how to find a bird breeder

Find out the name of your breeder’s avian veterinarian. It’s not good if they can’t seem to tell you the name of the veterinarian or the veterinary clinic where they work. Request the veterinary records of your possible new baby from the breeder. If they can’t supply them, you might want to think about purchasing a bird from a different breeder. Ask the veterinarian some questions if they can provide you with the veterinarian’s name. Verify the well-being and health of your bird’s parents.

Still, you give them a call. However, after speaking with the breeder, your concerns only grow. They demand a check be sent before they will give you the bird, and they won’t send pictures. You can prevent this scenario by reading this article.

Try to find reviews for this breeder. Ask any bird owners you know who have bought birds from this breeder some questions. If you can locate the breeder’s customers, do not hesitate to ask them questions. Are their birds healthy, active, socialized, friendly? Were they able to meet the parents of their bird? Were they able to hand-tame the bird when they bought it, or did they have to work with it for a while? Did the bird have any health issues when they bought it? Does it have any health issues now?

You want to expand your family by bringing home a new baby bird. You have chosen the best species for your family. You discover an advertisement for a person who breeds this species in the newspaper. But their advertisement seems a little suspicious….

First off- check this person’s website. A trustworthy breeder will typically, though not always, have a website with contact details, costs, and pictures of the babies and their parents. Giving a brief introduction to themselves and their birds is also beneficial. If a breeder is dedicated enough to create a photo-rich, educational website, they are probably knowledgeable, seasoned breeders. Advertisements for breeders who only have emails and no websites may indicate that the breeders are unscrupulous or inexperienced.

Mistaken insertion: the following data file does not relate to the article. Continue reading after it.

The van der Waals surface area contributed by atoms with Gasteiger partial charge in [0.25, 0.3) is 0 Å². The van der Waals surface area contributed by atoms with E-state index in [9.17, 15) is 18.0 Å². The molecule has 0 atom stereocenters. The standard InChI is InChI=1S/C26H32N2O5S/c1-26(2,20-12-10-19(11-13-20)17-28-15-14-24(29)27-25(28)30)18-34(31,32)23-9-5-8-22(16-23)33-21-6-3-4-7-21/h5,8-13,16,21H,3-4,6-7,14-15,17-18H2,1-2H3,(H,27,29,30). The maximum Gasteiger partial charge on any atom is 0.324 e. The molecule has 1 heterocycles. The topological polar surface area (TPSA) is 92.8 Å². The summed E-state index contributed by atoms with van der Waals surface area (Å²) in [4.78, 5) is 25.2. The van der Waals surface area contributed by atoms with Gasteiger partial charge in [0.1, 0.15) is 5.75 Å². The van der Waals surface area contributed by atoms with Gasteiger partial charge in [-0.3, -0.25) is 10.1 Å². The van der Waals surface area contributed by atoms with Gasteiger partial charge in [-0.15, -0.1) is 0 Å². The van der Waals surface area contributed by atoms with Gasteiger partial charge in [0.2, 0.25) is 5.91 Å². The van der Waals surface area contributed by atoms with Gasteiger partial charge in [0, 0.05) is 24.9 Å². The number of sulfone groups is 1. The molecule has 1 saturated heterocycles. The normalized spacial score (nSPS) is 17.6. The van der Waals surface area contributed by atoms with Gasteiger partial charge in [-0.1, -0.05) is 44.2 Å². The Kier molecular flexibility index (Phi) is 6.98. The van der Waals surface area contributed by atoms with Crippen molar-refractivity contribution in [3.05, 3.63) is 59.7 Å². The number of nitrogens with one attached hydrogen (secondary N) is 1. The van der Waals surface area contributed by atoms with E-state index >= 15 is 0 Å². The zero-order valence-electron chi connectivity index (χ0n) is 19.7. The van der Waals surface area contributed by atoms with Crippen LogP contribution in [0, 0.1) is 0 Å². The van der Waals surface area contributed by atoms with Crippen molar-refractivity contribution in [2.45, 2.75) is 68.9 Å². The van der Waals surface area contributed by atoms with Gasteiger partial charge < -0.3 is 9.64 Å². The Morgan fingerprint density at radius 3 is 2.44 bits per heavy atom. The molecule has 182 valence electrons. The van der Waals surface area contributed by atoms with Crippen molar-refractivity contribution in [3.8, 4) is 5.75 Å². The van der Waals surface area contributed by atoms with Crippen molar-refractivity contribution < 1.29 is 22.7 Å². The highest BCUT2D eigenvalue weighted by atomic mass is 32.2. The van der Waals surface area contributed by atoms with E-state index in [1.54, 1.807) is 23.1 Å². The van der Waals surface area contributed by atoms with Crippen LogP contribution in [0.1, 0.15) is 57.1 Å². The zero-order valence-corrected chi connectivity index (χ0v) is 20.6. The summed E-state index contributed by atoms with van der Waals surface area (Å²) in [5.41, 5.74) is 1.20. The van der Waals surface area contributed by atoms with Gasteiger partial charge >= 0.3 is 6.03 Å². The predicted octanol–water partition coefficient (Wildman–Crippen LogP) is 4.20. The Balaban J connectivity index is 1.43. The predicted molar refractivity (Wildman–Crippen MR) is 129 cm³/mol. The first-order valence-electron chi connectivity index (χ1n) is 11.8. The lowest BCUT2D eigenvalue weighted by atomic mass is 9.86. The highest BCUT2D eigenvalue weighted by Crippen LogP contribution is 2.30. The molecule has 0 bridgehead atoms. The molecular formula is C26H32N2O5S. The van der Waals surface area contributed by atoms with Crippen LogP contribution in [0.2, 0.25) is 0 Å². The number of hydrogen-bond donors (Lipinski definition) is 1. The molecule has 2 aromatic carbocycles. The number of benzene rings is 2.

Please let us know how your purchase of a bird from one of our breeders went. To make selecting a breeder less of a guessing game, we have created a rating system. Using our Breeder Search, you can click on a breeder’s star rating to read reviews left by previous customers or, if you purchased a bird from them, to submit your own.

With more than 150,000 birds listed to date, we are setting the standard for a high-quality and user-friendly pet bird search. If you’re looking for a new bird or a bird breeder in your area, you’ve come to the right place! By choosing from the Birds For Sale menu at the top of any page, you can find,,,,,, and many more birds for sale.


Is it better to buy a bird from a breeder?

It is best to buy directly from a breeder or a high quality pet store that specializes in birds. Whatever the source, you should ensure that the bird you purchase was bred and raised in captivity.

How do I know if my bird breeder is legit?

If a breeder is committed enough to put up an informative website with photos, they are likely experienced, well-informed breeders. If you find advertisements for breeders with only emails and no websites, it may mean that they are inexperienced or un-reputable breeders. Try to find reviews for this breeder.

What is a bird breeder called?

Many bird breeders list themselves as “aviaries“, since most bird pairs breed best in aviaries in contrast to breeding cages. Home aviaries may be built by the owner or obtained from a commercial supplier. There are two main subcategories of home aviaries: grounded aviaries and suspended aviaries.

How much do bird breeders make?

As for what you can earn, many part-time breeders make between $1,000 and $3,000 per month. A full-time breeder can earn more than $60,000 per year. If you choose to become a breeder/wholesaler/distributor, you can expect to generate more than $100,000 in revenue on an annual basis.